Here's some more dialogue with Trevor from our print interview in Tape Op #89

I said, "I'm not good enough. I'll get somebody really good." And then I'd go and get somebody really good and when they'd gone I'd get rid of it and play a really simple part myself.

Before I did the Prince's Trust concert I had misgivings about it. I thought, "Is this going to end up looking like some huge ego trip of mine? I don't know about this." But then my mind changed as we went on because everybody was so happy. All the musicians had such a good time, because they were all guys that had played on the records, but nobody had seen them play. All the guys I used in my band were in my band — it was a great band!

LC: I bet! [laughs]

There were like, 40 people up there. It was a trick putting it all together, and the transitions between the acts. And we actually worked it out in here, to actually plan how to do the show, the number of people that we had to get on and off, the equipment, the transitions between songs. But the thing is, on the night — because we mixed it here — I was surprised at how little we had to fix. I played one wrong note in "Kiss From a Rose" and the string players were amazing. It was an odd experience. The other thing was that it started me really seriously playing again, because my wife had an accident after that and in a way, the guys who were playing — we'd go to "group" after that — most of the guys who played in that show, and it became a sort of therapy. 

LC: Both John and I record and play music and you get kind of removed from what you started out as. I'm a bass player as well, and it's been awhile since I actually played out — since I was in a band. And I miss it.

Oh, it's great playing together in a band with a bunch of guys. It's one of the most fun things you can do. That's what I did for a long time. It took up pretty much every night until I was thirty. And then when "Video Killed the Radio Star" was a hit I stopped playing. I said, "I'm not good enough. I'll get somebody really good." And then I'd go and get somebody really good and when they'd gone I'd get rid of it and play a really simple part myself [laughs].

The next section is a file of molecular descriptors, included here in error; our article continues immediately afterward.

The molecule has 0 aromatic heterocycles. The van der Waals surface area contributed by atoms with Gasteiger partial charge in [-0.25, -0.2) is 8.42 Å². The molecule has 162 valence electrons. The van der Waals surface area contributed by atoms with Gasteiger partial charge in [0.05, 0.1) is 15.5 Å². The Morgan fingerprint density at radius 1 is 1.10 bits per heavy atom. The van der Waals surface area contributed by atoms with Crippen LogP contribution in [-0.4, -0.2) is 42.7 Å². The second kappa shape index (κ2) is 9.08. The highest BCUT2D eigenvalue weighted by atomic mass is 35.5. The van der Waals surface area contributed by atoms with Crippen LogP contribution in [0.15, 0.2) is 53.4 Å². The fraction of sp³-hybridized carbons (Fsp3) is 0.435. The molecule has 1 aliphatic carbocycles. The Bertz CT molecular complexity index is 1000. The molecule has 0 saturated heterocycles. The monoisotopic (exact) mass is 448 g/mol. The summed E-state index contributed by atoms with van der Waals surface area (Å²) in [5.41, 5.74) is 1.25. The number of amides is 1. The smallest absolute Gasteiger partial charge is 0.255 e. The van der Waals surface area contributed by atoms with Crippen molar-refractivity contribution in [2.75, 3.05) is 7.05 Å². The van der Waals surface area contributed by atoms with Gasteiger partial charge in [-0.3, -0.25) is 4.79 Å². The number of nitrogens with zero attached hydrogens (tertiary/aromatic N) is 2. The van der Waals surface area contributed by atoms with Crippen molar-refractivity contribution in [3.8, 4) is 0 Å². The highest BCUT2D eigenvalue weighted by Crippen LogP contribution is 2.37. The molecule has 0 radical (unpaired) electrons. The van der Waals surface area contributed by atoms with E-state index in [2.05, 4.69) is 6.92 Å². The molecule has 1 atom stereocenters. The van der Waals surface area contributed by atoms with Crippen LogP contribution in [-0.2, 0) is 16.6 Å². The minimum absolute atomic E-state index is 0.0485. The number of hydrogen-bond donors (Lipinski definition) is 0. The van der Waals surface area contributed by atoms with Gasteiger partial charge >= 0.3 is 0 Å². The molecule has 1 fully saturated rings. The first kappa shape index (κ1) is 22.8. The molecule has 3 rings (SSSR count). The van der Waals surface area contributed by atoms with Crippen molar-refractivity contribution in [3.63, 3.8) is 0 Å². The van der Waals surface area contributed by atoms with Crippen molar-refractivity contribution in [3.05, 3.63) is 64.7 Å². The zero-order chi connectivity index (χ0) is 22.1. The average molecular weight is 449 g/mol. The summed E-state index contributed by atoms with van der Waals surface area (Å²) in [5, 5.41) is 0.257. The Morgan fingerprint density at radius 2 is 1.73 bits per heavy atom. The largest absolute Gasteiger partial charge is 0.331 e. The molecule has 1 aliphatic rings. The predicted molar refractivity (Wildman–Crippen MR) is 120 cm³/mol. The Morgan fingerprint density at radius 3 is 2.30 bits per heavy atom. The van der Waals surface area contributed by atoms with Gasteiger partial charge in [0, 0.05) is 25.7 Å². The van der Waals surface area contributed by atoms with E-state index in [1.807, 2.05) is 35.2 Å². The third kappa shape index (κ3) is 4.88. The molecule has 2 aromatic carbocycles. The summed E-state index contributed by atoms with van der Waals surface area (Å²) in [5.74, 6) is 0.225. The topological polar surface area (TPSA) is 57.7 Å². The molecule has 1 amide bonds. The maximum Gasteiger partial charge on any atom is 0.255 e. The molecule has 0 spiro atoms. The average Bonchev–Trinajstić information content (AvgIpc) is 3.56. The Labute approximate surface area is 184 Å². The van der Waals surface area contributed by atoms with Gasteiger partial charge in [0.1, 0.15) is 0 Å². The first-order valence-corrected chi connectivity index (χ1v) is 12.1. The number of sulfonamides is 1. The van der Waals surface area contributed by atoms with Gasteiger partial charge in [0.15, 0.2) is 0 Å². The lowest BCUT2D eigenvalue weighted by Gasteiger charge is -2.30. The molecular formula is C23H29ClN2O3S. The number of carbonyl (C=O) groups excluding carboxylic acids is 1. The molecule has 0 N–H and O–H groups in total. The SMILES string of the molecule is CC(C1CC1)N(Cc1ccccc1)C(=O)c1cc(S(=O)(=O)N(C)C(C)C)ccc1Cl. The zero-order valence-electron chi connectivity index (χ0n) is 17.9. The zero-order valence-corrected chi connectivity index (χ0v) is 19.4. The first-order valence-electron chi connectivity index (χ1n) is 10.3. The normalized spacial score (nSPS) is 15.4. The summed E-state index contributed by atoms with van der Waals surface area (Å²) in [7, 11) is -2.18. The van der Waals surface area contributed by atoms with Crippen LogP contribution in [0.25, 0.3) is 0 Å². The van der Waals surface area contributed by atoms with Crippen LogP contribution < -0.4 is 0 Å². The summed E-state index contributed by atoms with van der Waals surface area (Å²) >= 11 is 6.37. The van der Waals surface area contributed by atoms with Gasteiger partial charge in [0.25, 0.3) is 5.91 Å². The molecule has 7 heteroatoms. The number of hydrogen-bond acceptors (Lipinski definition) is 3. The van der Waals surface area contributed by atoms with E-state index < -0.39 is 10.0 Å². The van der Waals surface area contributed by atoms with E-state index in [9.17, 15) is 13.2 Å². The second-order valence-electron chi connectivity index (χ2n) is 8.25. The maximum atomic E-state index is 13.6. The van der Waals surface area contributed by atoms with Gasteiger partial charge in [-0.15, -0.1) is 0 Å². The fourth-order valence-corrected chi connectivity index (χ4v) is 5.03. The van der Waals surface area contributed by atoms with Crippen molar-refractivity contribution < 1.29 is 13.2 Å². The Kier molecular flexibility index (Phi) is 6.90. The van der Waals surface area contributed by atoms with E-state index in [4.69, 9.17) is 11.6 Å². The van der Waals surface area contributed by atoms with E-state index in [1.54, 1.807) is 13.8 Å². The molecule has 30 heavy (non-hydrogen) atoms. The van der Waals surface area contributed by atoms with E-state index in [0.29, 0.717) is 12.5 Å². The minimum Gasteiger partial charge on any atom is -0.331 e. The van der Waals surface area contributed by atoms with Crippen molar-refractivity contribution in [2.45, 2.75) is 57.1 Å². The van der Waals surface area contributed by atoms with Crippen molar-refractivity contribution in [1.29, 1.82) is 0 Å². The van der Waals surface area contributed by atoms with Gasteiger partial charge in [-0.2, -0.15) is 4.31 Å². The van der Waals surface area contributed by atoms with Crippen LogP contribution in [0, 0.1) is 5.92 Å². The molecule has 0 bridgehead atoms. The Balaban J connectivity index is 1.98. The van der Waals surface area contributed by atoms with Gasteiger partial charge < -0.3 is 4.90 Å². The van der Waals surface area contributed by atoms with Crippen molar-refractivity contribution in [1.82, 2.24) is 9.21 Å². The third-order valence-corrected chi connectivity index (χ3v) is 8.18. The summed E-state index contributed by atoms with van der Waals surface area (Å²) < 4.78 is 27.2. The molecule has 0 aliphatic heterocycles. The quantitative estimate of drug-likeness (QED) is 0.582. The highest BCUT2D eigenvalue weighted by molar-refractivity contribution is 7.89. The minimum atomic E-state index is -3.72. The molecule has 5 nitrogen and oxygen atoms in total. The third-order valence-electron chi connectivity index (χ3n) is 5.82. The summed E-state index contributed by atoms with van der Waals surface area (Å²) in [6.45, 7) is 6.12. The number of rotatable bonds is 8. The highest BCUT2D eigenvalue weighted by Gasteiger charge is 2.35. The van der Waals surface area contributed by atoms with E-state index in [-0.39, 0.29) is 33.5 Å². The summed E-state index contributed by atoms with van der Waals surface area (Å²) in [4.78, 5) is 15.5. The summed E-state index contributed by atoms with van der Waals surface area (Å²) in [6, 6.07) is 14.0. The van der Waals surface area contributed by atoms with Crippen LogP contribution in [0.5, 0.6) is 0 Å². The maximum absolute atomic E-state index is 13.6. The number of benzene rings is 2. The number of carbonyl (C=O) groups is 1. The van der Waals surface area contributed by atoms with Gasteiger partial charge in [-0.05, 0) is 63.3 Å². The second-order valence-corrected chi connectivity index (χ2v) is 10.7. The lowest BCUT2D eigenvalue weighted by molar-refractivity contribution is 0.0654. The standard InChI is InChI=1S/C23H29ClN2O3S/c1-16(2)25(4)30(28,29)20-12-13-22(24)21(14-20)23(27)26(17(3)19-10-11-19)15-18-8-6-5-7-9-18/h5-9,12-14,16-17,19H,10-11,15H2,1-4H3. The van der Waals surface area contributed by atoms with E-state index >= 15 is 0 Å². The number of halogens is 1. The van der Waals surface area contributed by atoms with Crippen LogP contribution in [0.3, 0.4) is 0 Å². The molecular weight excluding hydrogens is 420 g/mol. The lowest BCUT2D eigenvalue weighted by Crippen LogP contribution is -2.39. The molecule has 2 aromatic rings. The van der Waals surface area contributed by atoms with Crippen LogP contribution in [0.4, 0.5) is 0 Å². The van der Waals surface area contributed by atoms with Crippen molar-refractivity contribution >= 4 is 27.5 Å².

I think that one problem with the current "workstation" vibe that's going on, somebody buys a Neve module made in China and they think that they are going to get a sound like an old Neve board from the '70s. They're not! They're going to get some kind of sound, but a board back then was a world that you lived in. You knew it, and it had good points and bad points. SSLs were always by far the best desks logistically in terms of cut, mute, subgroup and inline, but I wouldn't say they were the best sounding. Pop music and rock isn't necessarily about "hi-fi." I think the best sounding desk that I've ever heard would be that Focusrite at Ocean Way Studios. If you've never heard that one, it's a beautiful board. 

The thing is, if you can't hear clearly what you are working on, then you can't take any chances. You are always going to end up somewhere in between and a bit muddy. But if you want to make something like Queen records — I always think that one of the best rock productions ever would be Killer Queen. You can hear every gag in Killer Queen that's worth doing in a rock record, and it sounds terrific as well. You can't make a record like that in your bedroom! Because you can't hear what you're doing! In a proper studio, you've spent half a million quid baffling it up and doing all kinds of stuff. Then there are all the things that you don't see, like using [Yamaha] NS-10s with a 1000-watt amp on them. That's why they sound clear. All those little things — mic collection, leads, the room, just the whole bit. 

 

Tape Op is a bi-monthly magazine devoted to the art of record making.

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